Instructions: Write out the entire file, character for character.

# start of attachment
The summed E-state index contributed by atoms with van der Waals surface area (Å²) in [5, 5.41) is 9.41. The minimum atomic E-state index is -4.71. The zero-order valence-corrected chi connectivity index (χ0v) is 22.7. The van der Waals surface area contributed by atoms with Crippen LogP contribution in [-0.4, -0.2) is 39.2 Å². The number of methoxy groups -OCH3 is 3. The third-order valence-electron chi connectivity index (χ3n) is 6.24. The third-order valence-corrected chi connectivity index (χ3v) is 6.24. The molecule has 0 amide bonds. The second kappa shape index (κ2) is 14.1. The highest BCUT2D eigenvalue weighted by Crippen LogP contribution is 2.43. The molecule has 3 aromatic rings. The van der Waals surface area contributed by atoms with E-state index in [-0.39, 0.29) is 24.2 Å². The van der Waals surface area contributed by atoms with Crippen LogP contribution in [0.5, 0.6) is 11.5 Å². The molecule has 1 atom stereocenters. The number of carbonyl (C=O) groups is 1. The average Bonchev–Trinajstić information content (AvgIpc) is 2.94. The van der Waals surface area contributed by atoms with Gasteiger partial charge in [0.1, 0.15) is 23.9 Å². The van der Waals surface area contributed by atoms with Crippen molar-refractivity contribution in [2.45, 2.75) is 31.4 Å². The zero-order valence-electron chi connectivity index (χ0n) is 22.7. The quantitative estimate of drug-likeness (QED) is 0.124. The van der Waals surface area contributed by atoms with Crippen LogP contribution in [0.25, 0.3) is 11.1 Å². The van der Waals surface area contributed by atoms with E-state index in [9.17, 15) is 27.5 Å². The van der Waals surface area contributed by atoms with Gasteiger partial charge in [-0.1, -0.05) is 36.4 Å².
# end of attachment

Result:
The summed E-state index contributed by atoms with van der Waals surface area (Å²) in [5, 5.41) is 9.41. The minimum atomic E-state index is -4.71. The zero-order valence-corrected chi connectivity index (χ0v) is 22.7. The van der Waals surface area contributed by atoms with Crippen LogP contribution in [-0.4, -0.2) is 39.2 Å². The number of methoxy groups -OCH3 is 3. The third-order valence-electron chi connectivity index (χ3n) is 6.24. The third-order valence-corrected chi connectivity index (χ3v) is 6.24. The molecule has 0 amide bonds. The second kappa shape index (κ2) is 14.1. The highest BCUT2D eigenvalue weighted by Crippen LogP contribution is 2.43. The molecule has 3 aromatic rings. The van der Waals surface area contributed by atoms with E-state index in [-0.39, 0.29) is 24.2 Å². The van der Waals surface area contributed by atoms with Crippen LogP contribution in [0.5, 0.6) is 11.5 Å². The molecule has 1 atom stereocenters. The number of carbonyl (C=O) groups is 1. The average Bonchev–Trinajstić information content (AvgIpc) is 2.94. The van der Waals surface area contributed by atoms with Gasteiger partial charge in [0.1, 0.15) is 23.9 Å². The van der Waals surface area contributed by atoms with Crippen molar-refractivity contribution in [2.45, 2.75) is 31.4 Å². The zero-order valence-electron chi connectivity index (χ0n) is 22.7. The quantitative estimate of drug-likeness (QED) is 0.124. The van der Waals surface area contributed by atoms with Crippen LogP contribution in [0.25, 0.3) is 11.1 Å². The van der Waals surface area contributed by atoms with E-state index in [9.17, 15) is 27.5 Å². The van der Waals surface area contributed by atoms with Gasteiger partial charge in [-0.1, -0.05) is 36.4 Å².